top of page
  • Bee Smith

June Elasmobranch of the Month: Megamouth Shark

Author: Bee Smith


Megamouth shark

Megachasma pelagios


The megamouth is mega cool!



Megamouth shark: Credit Zola Chen


  • Key Features & Appearance

The megamouth shark is named after its proportionally large mouth. It is a giant shark, reaching up to 5.5m or possibly 6m, with females maturing at 5.17m and males at 4.26m. Its large mouth also has distinctive large, rounded pectoral fins. Its body is dark grey on the dorsal side and light grey on the underside, with dark grey spots on the chin and large doll-like brown eyes. Its dorsal surface is rough and sturdy, like a typical shark, but its underside is soft and velvety.

                                                                                                                     

  • Habitat & Distribution

It is known as a deep sea species but inhabits deepwater during the day and moves to shallower water at night. Though it is thought to go as deep as 1000m, it is believed to tend to stay in relatively shallow depths of the deep sea, at around 150m. 


It is said to be distributed globally, but there are hotspots in Taiwan, Japan, the Philippines, and the west coast of the Americas from Southern California to Peru. Genetic samples from specimens caught in Taiwan and Mexico indicate a single, highly migratory, interbreeding population. It is a rare species, with the globally reported sightings totaling below 300, most of which are dead specimens either washed up on shore or caught by fisheries. 



Megamouth being released after tagging Credit Zola Chen



  • Diet

It is one of only three filter-feeding sharks, along with whales and basking sharks. Its diet mainly consists of zooplanktonic prey such as krill, jellyfish, shrimp larvae, squat lobsters, and crab larvae. 


  • Reproduction

Reproduction was thought to be ovoviviparous due to its positioning within the shark family tree (it is a species of mackerel shark). In December 2023, this was confirmed when the first pregnant megamouth washed up in the Philippines. 


  • Threats

One threat that used to face megamouths was that fisheries in Taiwan targeted them. However, in 2020, it became illegal to catch megamouths in Taiwan, so if they are caught, they must be released. However, this policy has some issues, both for the megamouths and the fisheries. To help investigate whether the megamouths survive after being released, the author and her team recently filmed three megamouths being caught and released in this fishery in Taiwan and tagged two of these megamouths.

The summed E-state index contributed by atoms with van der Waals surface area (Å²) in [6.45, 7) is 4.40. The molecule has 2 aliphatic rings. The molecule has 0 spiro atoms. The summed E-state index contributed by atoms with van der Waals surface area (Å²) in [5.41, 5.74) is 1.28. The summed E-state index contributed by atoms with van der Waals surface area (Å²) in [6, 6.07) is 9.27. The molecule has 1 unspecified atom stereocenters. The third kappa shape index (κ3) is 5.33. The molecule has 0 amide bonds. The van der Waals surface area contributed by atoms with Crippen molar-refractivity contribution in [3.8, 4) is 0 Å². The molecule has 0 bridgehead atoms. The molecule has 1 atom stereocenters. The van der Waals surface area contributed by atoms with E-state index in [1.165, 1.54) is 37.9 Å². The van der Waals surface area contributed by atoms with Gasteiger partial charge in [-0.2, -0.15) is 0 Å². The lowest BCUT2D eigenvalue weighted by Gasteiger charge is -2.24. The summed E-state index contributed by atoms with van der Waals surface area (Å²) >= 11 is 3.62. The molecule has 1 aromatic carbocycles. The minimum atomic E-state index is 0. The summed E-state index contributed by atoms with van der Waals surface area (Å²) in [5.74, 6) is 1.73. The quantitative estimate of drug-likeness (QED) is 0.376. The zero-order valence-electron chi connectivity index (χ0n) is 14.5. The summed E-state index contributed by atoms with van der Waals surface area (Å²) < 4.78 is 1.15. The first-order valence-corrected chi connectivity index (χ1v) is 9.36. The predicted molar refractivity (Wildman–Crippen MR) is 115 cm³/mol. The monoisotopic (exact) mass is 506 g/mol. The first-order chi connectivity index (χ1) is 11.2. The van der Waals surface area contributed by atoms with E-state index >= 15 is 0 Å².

• Status

Due to the species rarity, it is classified as data deficient according to the International Union for Conservation of Nature (IUCN) Red List of Threatened Species. 


  • Fun Fact

The megamouth was discovered in 1976 when one was caught in the anchor of a United States Navy ship in Hawaii. 


  • Works Cited

Additional information is from the authors in-person interviews regarding the megamouths, and experience in-water with megamouths, in Taiwan. 


YU, CHIJU & JOUNG, SHOOUJENG & HSU, HUAHSUN & LIU, KWANGMING & YAMAGUCHI, ATSUKO. (2024). Feeding ecology of two filter feeding sharks in the northwestern Pacific Ocean. 10.21203/rs.3.rs-4166667/v1. 


Liu, Shang-Yin Vanson & Joung, S. & Yu, Debbie Chi-Ju & Hsu, Hua-Hsun & Tsai, Wen-Pei & Liu, Kwang-Ming. (2018). Genetic diversity and connectivity of the megamouth shark ( Megachasma pelagios ). PeerJ. 6. e4432. 10.7717/peerj.4432. 


Taylor, L. R.; Compagno, L. J. V., and Struhsaker, P. J. 1983. Megamouth – a new species, genus, and family of lamnoid shark (Megachasma pelagios, family Megachasmidae) from the Hawaiian Islands. Proc. Calif. Acad. Sci. 43(8):87-110.


Watanabe YY, Papastamatiou YP. Distribution, body size and biology of the megamouth shark Megachasma pelagios. J Fish Biol. 2019; 95: 992–998. https://doi.org/10.1111/jfb.14007


56 views0 comments

Comments


bottom of page